The IRS relies on computer technology to help spot potential abuses. As Miller put it, while not every tax return is manually pulled and looked at, "they are going through (computer screening) to see if they raise flags."
Some of the electronic screening uses so-called tolerance levels. These are closely guarded dollar values or other measures programmed into IRS computers as trigger points. If a given tax return's financial data fall within the tolerance level, it's less likely to be manually checked. The IRS suspects scammers constantly test the tolerance levels with fraudulent tax returns.
"Do I have proof of that? No. Do I have a pretty darn good idea of it? I think yes, because we do see bunchings of filings around a given number. At that point, we start to adjust the number," said Miller.
But a 2008 audit by the Treasury Inspector General for Tax Administration, which oversees the IRS, shows that the tax agency failed to use empirical data to set the tolerance levels and evaluate their effectiveness. Some tolerance levels were "picked by the seat of the pants," Mark Matthews, the IRS deputy commissioner for services and enforcement from 2003 to 2006, said in an interview last month.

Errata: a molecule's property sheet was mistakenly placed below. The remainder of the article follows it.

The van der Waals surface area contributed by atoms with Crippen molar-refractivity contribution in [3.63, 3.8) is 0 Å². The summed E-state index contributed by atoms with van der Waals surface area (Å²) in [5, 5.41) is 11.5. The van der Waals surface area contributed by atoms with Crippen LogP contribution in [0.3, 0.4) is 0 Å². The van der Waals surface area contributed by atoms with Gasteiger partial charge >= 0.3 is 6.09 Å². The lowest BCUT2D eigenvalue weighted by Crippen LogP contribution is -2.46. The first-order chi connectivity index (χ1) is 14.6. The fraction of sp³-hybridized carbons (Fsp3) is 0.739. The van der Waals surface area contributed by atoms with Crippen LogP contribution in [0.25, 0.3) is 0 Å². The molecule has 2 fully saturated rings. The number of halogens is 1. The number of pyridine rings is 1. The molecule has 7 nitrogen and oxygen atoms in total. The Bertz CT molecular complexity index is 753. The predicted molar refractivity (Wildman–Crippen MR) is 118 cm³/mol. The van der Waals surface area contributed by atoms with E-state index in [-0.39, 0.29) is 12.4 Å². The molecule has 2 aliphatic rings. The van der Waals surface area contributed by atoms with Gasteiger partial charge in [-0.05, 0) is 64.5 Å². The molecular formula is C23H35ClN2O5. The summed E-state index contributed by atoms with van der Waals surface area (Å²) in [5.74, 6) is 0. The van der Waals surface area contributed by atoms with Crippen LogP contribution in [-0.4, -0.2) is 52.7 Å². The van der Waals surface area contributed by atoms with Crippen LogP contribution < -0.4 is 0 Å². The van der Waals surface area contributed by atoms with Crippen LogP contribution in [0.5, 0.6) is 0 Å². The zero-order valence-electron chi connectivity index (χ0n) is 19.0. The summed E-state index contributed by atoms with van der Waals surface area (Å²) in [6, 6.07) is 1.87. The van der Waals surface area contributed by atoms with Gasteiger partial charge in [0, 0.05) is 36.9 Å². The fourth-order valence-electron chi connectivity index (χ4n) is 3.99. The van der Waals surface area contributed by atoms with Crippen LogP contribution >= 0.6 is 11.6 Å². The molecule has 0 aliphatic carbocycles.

Tolerance-level protocols and effectiveness are now checked annually, said IRS spokeswoman Michelle Eldridge.
Eye on Fraud
Computer screening issues aren't the only IRS enforcement area that has drawn questions.
The tax agency said it blocked more than $14 billion in refunds on fraudulent tax returns, much of it related to identity theft, during 2011 tax return processing.
But J. Russell George, who heads the inspector general's office, told Emerson's panel last month that Congress should expand IRS access to wage and withholding data that the Department of Health and Human Services gets from employers for Social Security records.
That would make it easier for the IRS to spot fraudulent refund claims by checking taxpayer filings against the data, he said.
The IRS has 5,000 fewer workers this tax-filing season than in 2011, and about 60% of the cuts came in enforcement jobs, Commissioner Douglas Shulman told a congressional hearing in March. The total IRS workforce fell to 91,380 last fall, a 3.1 percent drop from 94,346 in 2010. The reductions can leave the IRS scrambling to deal with honest taxpayers and scammers.
Many IRS employees who currently work on identity-theft tax fraud cases are also telephone assistors trained to help taxpayers. But inspector general auditors cautioned that identity-theft cases are often complex and require skills the phone assistors lack.
The assistors work on a caseload in which confirmed identity-theft frauds soared by 431% from 2010 to 2011.
But these workers are also assigned to answer taxpayer calls on Mondays during tax-filing season, trying to cut call waiting times that have risen to an average of 10 minutes. That's up 137 percent since the 2007 filing season, the inspector general's office found.